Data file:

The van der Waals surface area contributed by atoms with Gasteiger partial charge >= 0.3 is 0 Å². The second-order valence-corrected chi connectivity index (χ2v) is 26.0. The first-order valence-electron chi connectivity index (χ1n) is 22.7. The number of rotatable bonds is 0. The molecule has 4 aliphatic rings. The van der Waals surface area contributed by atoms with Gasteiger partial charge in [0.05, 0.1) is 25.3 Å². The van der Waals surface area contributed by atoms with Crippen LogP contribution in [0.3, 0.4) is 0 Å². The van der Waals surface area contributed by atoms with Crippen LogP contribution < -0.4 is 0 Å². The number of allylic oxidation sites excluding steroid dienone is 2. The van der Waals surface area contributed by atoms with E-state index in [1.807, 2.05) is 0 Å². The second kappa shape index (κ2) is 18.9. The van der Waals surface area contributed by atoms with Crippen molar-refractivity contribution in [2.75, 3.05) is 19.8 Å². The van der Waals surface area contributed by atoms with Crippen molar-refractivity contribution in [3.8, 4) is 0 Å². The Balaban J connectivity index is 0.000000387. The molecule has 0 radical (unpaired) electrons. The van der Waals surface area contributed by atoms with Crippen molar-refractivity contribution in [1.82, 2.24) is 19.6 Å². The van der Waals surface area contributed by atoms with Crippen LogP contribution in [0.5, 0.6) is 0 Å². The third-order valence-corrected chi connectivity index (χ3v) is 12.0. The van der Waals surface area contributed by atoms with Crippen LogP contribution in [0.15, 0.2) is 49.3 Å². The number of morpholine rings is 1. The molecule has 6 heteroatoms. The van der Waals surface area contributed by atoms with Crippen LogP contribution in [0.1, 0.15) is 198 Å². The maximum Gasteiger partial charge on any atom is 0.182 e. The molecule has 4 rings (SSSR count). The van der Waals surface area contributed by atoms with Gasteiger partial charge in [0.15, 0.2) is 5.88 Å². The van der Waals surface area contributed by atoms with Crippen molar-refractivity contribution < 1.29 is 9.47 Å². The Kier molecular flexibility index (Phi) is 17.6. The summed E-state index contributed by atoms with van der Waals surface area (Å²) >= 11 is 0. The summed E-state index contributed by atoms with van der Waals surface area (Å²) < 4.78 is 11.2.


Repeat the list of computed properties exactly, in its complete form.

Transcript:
The van der Waals surface area contributed by atoms with Gasteiger partial charge >= 0.3 is 0 Å². The second-order valence-corrected chi connectivity index (χ2v) is 26.0. The first-order valence-electron chi connectivity index (χ1n) is 22.7. The number of rotatable bonds is 0. The molecule has 4 aliphatic rings. The van der Waals surface area contributed by atoms with Gasteiger partial charge in [0.05, 0.1) is 25.3 Å². The van der Waals surface area contributed by atoms with Crippen LogP contribution in [0.3, 0.4) is 0 Å². The van der Waals surface area contributed by atoms with Crippen LogP contribution < -0.4 is 0 Å². The number of allylic oxidation sites excluding steroid dienone is 2. The van der Waals surface area contributed by atoms with E-state index in [1.807, 2.05) is 0 Å². The second kappa shape index (κ2) is 18.9. The van der Waals surface area contributed by atoms with Crippen molar-refractivity contribution in [2.75, 3.05) is 19.8 Å². The van der Waals surface area contributed by atoms with Crippen molar-refractivity contribution in [3.8, 4) is 0 Å². The Balaban J connectivity index is 0.000000387. The molecule has 0 radical (unpaired) electrons. The van der Waals surface area contributed by atoms with Crippen molar-refractivity contribution in [1.82, 2.24) is 19.6 Å². The van der Waals surface area contributed by atoms with Crippen LogP contribution in [0.5, 0.6) is 0 Å². The third-order valence-corrected chi connectivity index (χ3v) is 12.0. The van der Waals surface area contributed by atoms with Crippen LogP contribution in [0.15, 0.2) is 49.3 Å². The number of morpholine rings is 1. The molecule has 6 heteroatoms. The van der Waals surface area contributed by atoms with Crippen LogP contribution in [0.1, 0.15) is 198 Å². The maximum Gasteiger partial charge on any atom is 0.182 e. The molecule has 4 rings (SSSR count). The van der Waals surface area contributed by atoms with Gasteiger partial charge in [0.15, 0.2) is 5.88 Å². The van der Waals surface area contributed by atoms with Crippen molar-refractivity contribution < 1.29 is 9.47 Å². The Kier molecular flexibility index (Phi) is 17.6. The summed E-state index contributed by atoms with van der Waals surface area (Å²) >= 11 is 0. The summed E-state index contributed by atoms with van der Waals surface area (Å²) < 4.78 is 11.2.